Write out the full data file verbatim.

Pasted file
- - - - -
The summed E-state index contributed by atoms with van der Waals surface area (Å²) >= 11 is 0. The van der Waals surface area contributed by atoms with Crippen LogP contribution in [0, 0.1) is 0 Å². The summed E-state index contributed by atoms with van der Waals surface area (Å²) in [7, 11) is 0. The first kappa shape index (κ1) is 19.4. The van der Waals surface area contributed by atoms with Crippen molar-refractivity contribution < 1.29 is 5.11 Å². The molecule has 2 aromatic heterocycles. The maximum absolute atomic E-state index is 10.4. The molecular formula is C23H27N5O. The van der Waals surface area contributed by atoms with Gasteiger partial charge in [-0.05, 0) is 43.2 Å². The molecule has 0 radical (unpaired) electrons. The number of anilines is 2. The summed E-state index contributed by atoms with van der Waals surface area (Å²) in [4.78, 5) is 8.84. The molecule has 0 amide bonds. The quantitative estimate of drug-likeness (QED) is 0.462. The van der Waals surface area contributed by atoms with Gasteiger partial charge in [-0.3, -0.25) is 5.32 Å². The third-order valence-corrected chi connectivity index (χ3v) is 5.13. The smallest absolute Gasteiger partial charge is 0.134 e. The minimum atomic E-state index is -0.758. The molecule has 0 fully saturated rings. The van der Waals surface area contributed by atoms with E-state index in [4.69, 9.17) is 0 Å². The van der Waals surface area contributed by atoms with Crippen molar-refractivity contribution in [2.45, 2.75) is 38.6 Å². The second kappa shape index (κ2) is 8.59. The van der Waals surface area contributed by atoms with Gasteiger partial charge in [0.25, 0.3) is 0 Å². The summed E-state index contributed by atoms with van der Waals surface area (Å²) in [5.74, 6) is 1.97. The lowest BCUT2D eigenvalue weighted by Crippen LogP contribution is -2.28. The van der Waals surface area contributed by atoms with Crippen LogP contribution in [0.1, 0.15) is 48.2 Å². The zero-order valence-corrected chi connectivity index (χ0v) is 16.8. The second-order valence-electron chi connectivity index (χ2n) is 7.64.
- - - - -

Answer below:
The summed E-state index contributed by atoms with van der Waals surface area (Å²) >= 11 is 0. The van der Waals surface area contributed by atoms with Crippen LogP contribution in [0, 0.1) is 0 Å². The summed E-state index contributed by atoms with van der Waals surface area (Å²) in [7, 11) is 0. The first kappa shape index (κ1) is 19.4. The van der Waals surface area contributed by atoms with Crippen molar-refractivity contribution < 1.29 is 5.11 Å². The molecule has 2 aromatic heterocycles. The maximum absolute atomic E-state index is 10.4. The molecular formula is C23H27N5O. The van der Waals surface area contributed by atoms with Gasteiger partial charge in [-0.05, 0) is 43.2 Å². The molecule has 0 radical (unpaired) electrons. The number of anilines is 2. The summed E-state index contributed by atoms with van der Waals surface area (Å²) in [4.78, 5) is 8.84. The molecule has 0 amide bonds. The quantitative estimate of drug-likeness (QED) is 0.462. The van der Waals surface area contributed by atoms with Gasteiger partial charge in [-0.3, -0.25) is 5.32 Å². The third-order valence-corrected chi connectivity index (χ3v) is 5.13. The smallest absolute Gasteiger partial charge is 0.134 e. The minimum atomic E-state index is -0.758. The molecule has 0 fully saturated rings. The van der Waals surface area contributed by atoms with E-state index in [4.69, 9.17) is 0 Å². The van der Waals surface area contributed by atoms with Crippen molar-refractivity contribution in [2.45, 2.75) is 38.6 Å². The second kappa shape index (κ2) is 8.59. The van der Waals surface area contributed by atoms with Gasteiger partial charge in [0.25, 0.3) is 0 Å². The summed E-state index contributed by atoms with van der Waals surface area (Å²) in [5.74, 6) is 1.97. The lowest BCUT2D eigenvalue weighted by Crippen LogP contribution is -2.28. The van der Waals surface area contributed by atoms with Crippen LogP contribution in [0.1, 0.15) is 48.2 Å². The zero-order valence-corrected chi connectivity index (χ0v) is 16.8. The second-order valence-electron chi connectivity index (χ2n) is 7.64.